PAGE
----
Posts Tagged ‘Knowledge’

Blog Post One – INF536

Here is my desk area in my study. For someone who feels such pride in being organised in all things work related, it is extremely messy and I often find myself sitting here for long periods Screen Shot 2015-07-24 at 11.19.06 pmof time trying to find ‘that document’ or ‘that photograph’. My study is tucked away in the middle of the house, with no natural light entering in. It also seems to have turned into the storage room since having our baby. Not only do we both have a desk in there but also a piano and two sets of clothing drawers that are unable to fit anywhere else. I have all of the equipment I need for it to be a successful space for personal learning. I have my devices (MacBook and iPad), my cameras, printer/scanner, paper, stationery and a large charging doc, but the area is such a mess that I wouldn’t know where to find each item without going exploring.

SoScreen Shot 2015-07-24 at 11.18.57 pm, where do I begin when wanting to redesign this space? Carroll (p.15-16, 2014) describes design thinking as being ‘…an innovative, human centred approach to defining and solving complex problems… that encompasses active problem solving and believing in one’s ability to create impactful change.’ This encourages us to look at design thinking in relation to people rather than buildings or items, and focus on who is going to be the user of the space. In my case, when redesigning my desk area, I am the user and myself (and hopefully my grades) will see the impact.

When looking into why design thinking is so important, Brown (2009), ascertains that ‘society needs a new approach to innovation which aligns the needs of human beings and tScreen Shot 2015-07-24 at 11.20.49 pmhe natural world.’ Once again, focusing on the needs of human beings and ‘consumer experiences (Brown, 2009). Karatko, et al (2012), state that the design process allows us to then ‘play, display and watch the replay’ or enable us to process ideas, try them out, give and receive feedback, make adjustments and continue through this cycle.

With this in mind I thought about what I wanted to achieve from redesigning this space. I wanted (needed) to be more organised so I bought new folders to file paperwork and photographs away. Each of these folders needed to be labeled and dated so that I know where to look when in a hurry. These are stored underneath my desk so that they are easily accessible and have clip on lids that my daughter won’t be able to open without assistance. Likewise, everScreen Shot 2015-07-24 at 11.21.05 pmything stored under my desk is locked down or of no harm to my daughter. This instantly put me at ease in this learning space, as I know she can crawl around without getting harmed by materials I have close to the ground.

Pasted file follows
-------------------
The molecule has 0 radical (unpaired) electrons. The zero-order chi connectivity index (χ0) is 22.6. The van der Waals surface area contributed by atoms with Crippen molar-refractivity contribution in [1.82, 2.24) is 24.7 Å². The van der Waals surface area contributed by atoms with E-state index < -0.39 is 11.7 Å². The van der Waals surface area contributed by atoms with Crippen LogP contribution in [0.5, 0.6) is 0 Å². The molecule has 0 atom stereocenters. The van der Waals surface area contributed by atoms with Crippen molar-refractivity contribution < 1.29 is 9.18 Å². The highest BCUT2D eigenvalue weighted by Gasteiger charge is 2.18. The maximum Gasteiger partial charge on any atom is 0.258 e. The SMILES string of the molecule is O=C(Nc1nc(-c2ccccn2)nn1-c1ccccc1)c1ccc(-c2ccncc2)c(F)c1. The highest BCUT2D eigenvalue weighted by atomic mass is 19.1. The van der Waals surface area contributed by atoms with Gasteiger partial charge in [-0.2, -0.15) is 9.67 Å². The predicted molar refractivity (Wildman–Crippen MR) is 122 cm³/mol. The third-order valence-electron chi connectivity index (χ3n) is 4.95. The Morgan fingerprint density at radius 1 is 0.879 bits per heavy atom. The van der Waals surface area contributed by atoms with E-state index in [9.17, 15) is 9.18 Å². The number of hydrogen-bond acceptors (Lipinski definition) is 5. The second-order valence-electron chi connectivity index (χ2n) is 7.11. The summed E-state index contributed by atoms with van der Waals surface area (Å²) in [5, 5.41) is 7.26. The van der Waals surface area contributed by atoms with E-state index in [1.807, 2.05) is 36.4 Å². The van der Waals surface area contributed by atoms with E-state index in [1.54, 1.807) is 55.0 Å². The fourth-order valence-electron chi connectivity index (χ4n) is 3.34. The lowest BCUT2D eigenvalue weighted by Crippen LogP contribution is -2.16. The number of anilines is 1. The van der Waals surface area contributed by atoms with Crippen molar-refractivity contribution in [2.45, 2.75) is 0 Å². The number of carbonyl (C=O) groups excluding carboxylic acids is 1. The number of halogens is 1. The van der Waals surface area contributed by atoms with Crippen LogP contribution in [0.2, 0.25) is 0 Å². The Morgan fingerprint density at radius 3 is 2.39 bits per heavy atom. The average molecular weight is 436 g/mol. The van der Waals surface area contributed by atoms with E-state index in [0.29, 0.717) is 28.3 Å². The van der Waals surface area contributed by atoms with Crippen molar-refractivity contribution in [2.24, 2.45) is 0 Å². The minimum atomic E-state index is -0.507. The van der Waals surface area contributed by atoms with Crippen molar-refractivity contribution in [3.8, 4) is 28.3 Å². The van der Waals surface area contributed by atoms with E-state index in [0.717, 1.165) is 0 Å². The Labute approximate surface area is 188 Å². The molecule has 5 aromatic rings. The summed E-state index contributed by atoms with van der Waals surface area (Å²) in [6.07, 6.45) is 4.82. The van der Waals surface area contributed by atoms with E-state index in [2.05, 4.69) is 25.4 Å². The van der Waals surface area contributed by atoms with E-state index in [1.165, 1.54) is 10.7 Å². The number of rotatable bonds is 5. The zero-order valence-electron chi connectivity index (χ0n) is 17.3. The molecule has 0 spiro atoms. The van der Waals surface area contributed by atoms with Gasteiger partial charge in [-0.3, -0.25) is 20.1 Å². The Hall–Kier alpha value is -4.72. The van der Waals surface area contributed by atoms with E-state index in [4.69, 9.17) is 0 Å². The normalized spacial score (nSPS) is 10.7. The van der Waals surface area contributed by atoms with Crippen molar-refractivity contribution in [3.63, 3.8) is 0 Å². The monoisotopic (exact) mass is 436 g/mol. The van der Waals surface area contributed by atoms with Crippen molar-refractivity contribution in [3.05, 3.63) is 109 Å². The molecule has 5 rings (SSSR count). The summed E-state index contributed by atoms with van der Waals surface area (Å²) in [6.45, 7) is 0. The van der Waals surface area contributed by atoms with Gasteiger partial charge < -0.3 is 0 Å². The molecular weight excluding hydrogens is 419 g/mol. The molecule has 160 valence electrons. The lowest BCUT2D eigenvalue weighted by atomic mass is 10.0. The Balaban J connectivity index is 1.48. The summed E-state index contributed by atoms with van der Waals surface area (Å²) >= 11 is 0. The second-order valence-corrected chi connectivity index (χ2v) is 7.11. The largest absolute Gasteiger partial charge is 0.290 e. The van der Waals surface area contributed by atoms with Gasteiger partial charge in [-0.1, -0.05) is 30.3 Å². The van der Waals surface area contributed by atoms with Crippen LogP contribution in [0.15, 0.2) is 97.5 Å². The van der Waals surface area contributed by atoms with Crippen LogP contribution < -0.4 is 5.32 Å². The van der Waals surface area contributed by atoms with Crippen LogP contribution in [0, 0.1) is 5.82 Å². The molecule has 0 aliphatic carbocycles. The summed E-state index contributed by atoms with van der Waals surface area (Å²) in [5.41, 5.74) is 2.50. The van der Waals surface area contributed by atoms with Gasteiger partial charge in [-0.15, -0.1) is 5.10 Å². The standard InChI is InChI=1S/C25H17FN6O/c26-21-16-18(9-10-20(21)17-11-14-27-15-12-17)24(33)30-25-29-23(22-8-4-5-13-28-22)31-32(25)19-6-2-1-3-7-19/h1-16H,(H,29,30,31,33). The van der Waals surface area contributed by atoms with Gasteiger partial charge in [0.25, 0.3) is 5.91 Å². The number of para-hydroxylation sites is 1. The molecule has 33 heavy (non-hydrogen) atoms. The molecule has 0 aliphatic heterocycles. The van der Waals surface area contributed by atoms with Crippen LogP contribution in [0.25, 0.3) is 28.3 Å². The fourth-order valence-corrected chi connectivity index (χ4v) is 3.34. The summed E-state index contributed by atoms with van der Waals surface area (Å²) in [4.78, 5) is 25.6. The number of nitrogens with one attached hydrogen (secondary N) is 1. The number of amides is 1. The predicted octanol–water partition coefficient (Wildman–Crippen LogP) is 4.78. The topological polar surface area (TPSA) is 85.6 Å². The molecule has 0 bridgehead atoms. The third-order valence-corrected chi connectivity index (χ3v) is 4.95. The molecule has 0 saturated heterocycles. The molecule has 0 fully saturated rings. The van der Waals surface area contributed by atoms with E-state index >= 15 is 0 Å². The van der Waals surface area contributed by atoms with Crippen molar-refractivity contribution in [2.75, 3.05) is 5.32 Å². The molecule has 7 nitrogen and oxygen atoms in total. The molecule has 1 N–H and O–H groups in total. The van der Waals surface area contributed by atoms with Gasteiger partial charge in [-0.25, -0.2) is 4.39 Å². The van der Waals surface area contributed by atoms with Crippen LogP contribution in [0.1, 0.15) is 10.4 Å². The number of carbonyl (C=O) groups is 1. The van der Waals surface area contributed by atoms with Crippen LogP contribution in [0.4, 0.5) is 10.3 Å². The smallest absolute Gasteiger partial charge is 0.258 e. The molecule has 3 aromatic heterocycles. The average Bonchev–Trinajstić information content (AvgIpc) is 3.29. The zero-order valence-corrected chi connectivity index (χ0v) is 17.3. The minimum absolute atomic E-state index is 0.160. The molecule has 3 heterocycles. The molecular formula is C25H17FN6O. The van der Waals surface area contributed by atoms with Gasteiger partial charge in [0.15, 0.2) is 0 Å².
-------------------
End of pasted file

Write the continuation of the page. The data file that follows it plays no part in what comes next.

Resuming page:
Kuratko, et al (2012), state that ‘design is the process that converts ideas into form, whether that is a plan of action or a physical thing.’ To cover both of these areas I needed to plan what to change and do it… and that is easier said than done. It took a full week to file away all of the paperwork I had lying around, and only then could I move on to sorting through the materials I needed to keep and storing resources that are not of current benefit or interest to me.

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The next step was to create a visual goal chart for myself, so that I stay on top of my university work and general organisation of my desk area. I therefore created a canvas with a range of drawings on it. Each night, after completing some university work and tidying my area, I get to colour one area of the drawing in. It’s going to take me a long time to finish it (I stopped counting at 213 different areas), but I know it will create good habits in me if I continue with it. I also created a whiteboard calendar so assist in organizing our hectic lives. This works as a visual display for both my husband and I to use when committing to events.

I moved the printer / scanner out of the corner of my desk so that I have a designated space for my other devices and therefore room for paper and pen to jot down notes. I bought a large medicine ball to sit on so that I can move constantly, although so far I have been alternating between that and my swivel chair due to poor posture (on the chair).

I made my space homely by adding a few photographs of my family and created a playlist of relaxing music that will enable me to work but not get distracted (so far so good, although my relaxing music may be very different to the typical Mozart, etc).

Finally, I have allowScreen Shot 2015-07-24 at 11.21.38 pmed myself a ‘distraction space’. This is a timed space where I can have a break from the work I am doing. Whether it be playing a game online, drawing on some paper, sorting through photographs or checking my phone, I allow myself five minutes before getting back into it. I have also ordered an adult colouring book online and plan on using that when I need a mind-numbing distraction for a few minutes. I hope it comes soon!!!

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Brown, T. (2009). Change by design: How design thinking transforms organizations and inspires innovation. Harper Business. p.37.

Kuratko, D., Goldsworthy, M., & Hornsby, G. (2012). The design-thinking process in innovation acceleration: Transforming organizational thinking. (pp.103-123). Boston : Pearson.

Scott-Webber, L. (2012). Institutions, educators, and designers: Wake up!: Current teaching and learning places along with teaching strategies are obsolete-teaching styles and learning spaces must change for 21st-century needs. Planning for Higher Education. 41(1), 265-277.